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6 hours ago, Pioneer1 said:

People victimize many of our people not because the hate them....but because they CAN.

 

Black people are too often in a weak position militarily and economically.

 

You are right.

 

This was sadly demonstrated in Angola where Cuban troops had to be rushed in by Castro to save the country from being captured by the South Africans. South African troops had an easy ride from the south all the way north and were within a few miles of the capital Luanda - about to capture it - when Castro rushed in his troops to save the country because Africans - the Angolan army and troops form other African countries which had been sent there to help Angolans fight South Africans - were losing the war.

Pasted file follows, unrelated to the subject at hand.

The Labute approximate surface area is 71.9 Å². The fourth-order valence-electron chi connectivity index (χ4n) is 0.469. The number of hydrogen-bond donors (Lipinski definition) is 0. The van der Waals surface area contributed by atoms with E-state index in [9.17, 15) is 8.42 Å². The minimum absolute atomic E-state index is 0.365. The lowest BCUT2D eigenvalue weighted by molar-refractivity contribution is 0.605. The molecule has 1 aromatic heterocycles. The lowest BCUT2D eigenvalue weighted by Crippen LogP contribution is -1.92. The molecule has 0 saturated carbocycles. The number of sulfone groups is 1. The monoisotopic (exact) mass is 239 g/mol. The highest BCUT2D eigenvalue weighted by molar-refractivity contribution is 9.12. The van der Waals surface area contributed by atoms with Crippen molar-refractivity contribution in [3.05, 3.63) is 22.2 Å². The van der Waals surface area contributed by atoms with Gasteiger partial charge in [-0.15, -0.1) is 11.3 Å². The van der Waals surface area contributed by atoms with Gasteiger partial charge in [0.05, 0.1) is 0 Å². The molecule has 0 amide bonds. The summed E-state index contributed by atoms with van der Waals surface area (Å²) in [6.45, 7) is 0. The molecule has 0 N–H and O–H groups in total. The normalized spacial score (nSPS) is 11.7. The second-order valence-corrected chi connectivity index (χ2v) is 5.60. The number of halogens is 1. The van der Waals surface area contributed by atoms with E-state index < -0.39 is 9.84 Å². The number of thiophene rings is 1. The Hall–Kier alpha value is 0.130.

The Cubans pushed the South Africans back and eventually won the war. It was the bloodiest conflict on African soil since World War II and also forced the South Africans to withdraw from Namibia, leading to that country's independence, and finally to the collapse of the apartheid regime itself in South Africa.

 

It took the Cubans, from a small island nation of 9 million people, to achieve all that, while more than 600 million black people during that time, right there on African soil, on the African continent, couldn't do it.

 

Where is Pan-African solidarity in concrete terms?

 

That is why Nkrumah, as early as 1963 after most African countries had won independence, said "Africa Must Unite," also the title of his book. He was overthrown in a military coup organized by the CIA. American leaders said Nkrumah was doing more, to undermine American interests in Africa, than any other African leader. They did, of course, also kill Lumumba.

 

That is how weak we are, as a people, black people, even in Africa itself, a continent with a population of about one billion blacks today; altogether more than one billion on the entire continent including Arabs in North African countries, about five million whites in South Africa, and other non-blacks.